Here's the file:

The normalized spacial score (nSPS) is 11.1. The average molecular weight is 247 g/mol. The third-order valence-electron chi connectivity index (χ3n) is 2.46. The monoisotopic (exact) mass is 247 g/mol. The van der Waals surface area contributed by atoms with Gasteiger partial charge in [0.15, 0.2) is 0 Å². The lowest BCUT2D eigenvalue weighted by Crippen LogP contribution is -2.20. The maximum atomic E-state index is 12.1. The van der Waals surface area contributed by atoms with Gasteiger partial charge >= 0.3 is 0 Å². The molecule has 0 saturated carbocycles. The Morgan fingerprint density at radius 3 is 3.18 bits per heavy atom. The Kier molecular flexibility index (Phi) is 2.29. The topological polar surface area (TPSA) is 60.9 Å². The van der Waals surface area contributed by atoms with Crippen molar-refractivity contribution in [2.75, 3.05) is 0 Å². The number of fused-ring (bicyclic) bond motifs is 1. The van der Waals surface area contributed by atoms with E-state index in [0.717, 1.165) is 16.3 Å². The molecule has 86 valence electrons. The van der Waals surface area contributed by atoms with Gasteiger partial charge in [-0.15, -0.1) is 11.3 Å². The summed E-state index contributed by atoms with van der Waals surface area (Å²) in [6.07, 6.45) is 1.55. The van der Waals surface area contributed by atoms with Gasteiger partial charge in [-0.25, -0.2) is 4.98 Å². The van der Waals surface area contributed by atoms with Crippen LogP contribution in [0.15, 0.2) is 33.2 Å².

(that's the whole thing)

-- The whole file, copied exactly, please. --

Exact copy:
The normalized spacial score (nSPS) is 11.1. The average molecular weight is 247 g/mol. The third-order valence-electron chi connectivity index (χ3n) is 2.46. The monoisotopic (exact) mass is 247 g/mol. The van der Waals surface area contributed by atoms with Gasteiger partial charge in [0.15, 0.2) is 0 Å². The lowest BCUT2D eigenvalue weighted by Crippen LogP contribution is -2.20. The maximum atomic E-state index is 12.1. The van der Waals surface area contributed by atoms with Gasteiger partial charge >= 0.3 is 0 Å². The molecule has 0 saturated carbocycles. The Morgan fingerprint density at radius 3 is 3.18 bits per heavy atom. The Kier molecular flexibility index (Phi) is 2.29. The topological polar surface area (TPSA) is 60.9 Å². The van der Waals surface area contributed by atoms with Crippen molar-refractivity contribution in [2.75, 3.05) is 0 Å². The number of fused-ring (bicyclic) bond motifs is 1. The van der Waals surface area contributed by atoms with E-state index in [0.717, 1.165) is 16.3 Å². The molecule has 86 valence electrons. The van der Waals surface area contributed by atoms with Gasteiger partial charge in [-0.15, -0.1) is 11.3 Å². The summed E-state index contributed by atoms with van der Waals surface area (Å²) in [6.07, 6.45) is 1.55. The van der Waals surface area contributed by atoms with Gasteiger partial charge in [-0.25, -0.2) is 4.98 Å². The van der Waals surface area contributed by atoms with Crippen LogP contribution in [0.15, 0.2) is 33.2 Å².